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Strengthening the provision of adolescent-friendly health services to meet the health and development needs of adolescents in Africa. A consensus statement emanating from a regional consultation on strengthening the provision of adolescent-friendly health services to meet the health and development needs of adolescents in Africa, Harare, Zimbabwe, 17-21 October 2000.
Geneva, Switzerland, WHO, Department of Child and Adolescent Health and Development, 2001.  p. (WHO/FCH/CAH/01.16; AFR/ADH/01.3)Health ministers in the WHO African Region at the 45th regional Committee for Africa (1995) requested WHO to assist Member States in their efforts to address the health problems of adolescents in an integrated manner. In addition, the WHO reproductive-health strategy for the African Region includes a framework which provides for equitable access to quality health services through the establishment of youth-friendly services and counselling for all adolescents. There have been many initiatives, largely donor-driven, in many African countries to provide health services to adolescents. On the other hand, there is ample evidence that even when health services are available adolescents do not utilize them for various reasons, ranging from the organization of services; the attitude of health workers, and community acceptance of services for adolescents. (excerpt)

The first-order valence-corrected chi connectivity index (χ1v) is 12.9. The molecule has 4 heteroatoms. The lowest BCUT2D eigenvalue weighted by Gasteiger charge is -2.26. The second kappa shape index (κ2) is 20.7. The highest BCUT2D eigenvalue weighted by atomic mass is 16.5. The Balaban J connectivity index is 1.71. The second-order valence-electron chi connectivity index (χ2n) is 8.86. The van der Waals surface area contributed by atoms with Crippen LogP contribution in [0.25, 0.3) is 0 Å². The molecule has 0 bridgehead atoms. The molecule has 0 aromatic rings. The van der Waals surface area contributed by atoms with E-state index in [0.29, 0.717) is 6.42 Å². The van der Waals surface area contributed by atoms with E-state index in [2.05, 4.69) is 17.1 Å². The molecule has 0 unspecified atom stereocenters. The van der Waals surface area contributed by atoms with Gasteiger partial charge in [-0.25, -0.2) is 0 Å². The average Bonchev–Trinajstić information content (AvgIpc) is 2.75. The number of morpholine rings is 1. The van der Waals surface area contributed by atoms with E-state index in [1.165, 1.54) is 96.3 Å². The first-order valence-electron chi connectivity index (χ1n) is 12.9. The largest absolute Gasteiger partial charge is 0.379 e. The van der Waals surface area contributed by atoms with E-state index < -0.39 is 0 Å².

Washington, D.C., Heritage Foundation, 1984 Aug 27. 16 p. (Backgrounder No. 376)The United Nations' 2nd World Population Conference (Mexico City, 1984) called for greatly expanding funding for family planning assistance worldwide. The United Nations Fund for Population Activities (UNFPA), the conference's chief sponsor, will no doubt receive the largest portion of any assistance increase. UNFPA plays a critical role in population-related programs worldwide. The central debate on population policy should be over the extent and adequacy of the natural resources base and how countries can humanely and voluntarily change family size preferences. In countries like Singapore and South Korea, success has been achieved by combining social and economic incentives to discourage large families. Although couples in developing countries report wanting contraceptive service programs, they also want families of 4 to 6 children. So far UNFPA has been ineffective in changing the population situation. This overview of its activities reveals that UNFPA loses ultimate reponsibility for implementation of many of its own programs. UNFPA does not advocate a reduction in population growth within a single country, but rather helps couples have the number of children they desire. UNFPA's specific population and family programs are divided into functional areas: basic data collection, population change study, formulation and implementation of population policies, support for family planning/maternal child health programs and educational and communication programs. UNFPA stresses the importance of using contraceptives but not of achieving the small family norm. UNFPA's projects in some of the largest less developed nations are described, illustrating how the UN agency spends its assistance funds. From 1971 to 1982, the UNFPA spent almost US $230 million in the 10 largest less developed countries without any significant change in population growth. UNFPA program administrators are far from resolving the serious population problems facing developing countries and generally oblivious to new directions in which population policies should move. No progress will be made until UNFPA recognizes the need to approach the problem from a different perspective, working to change attitudes toward small families.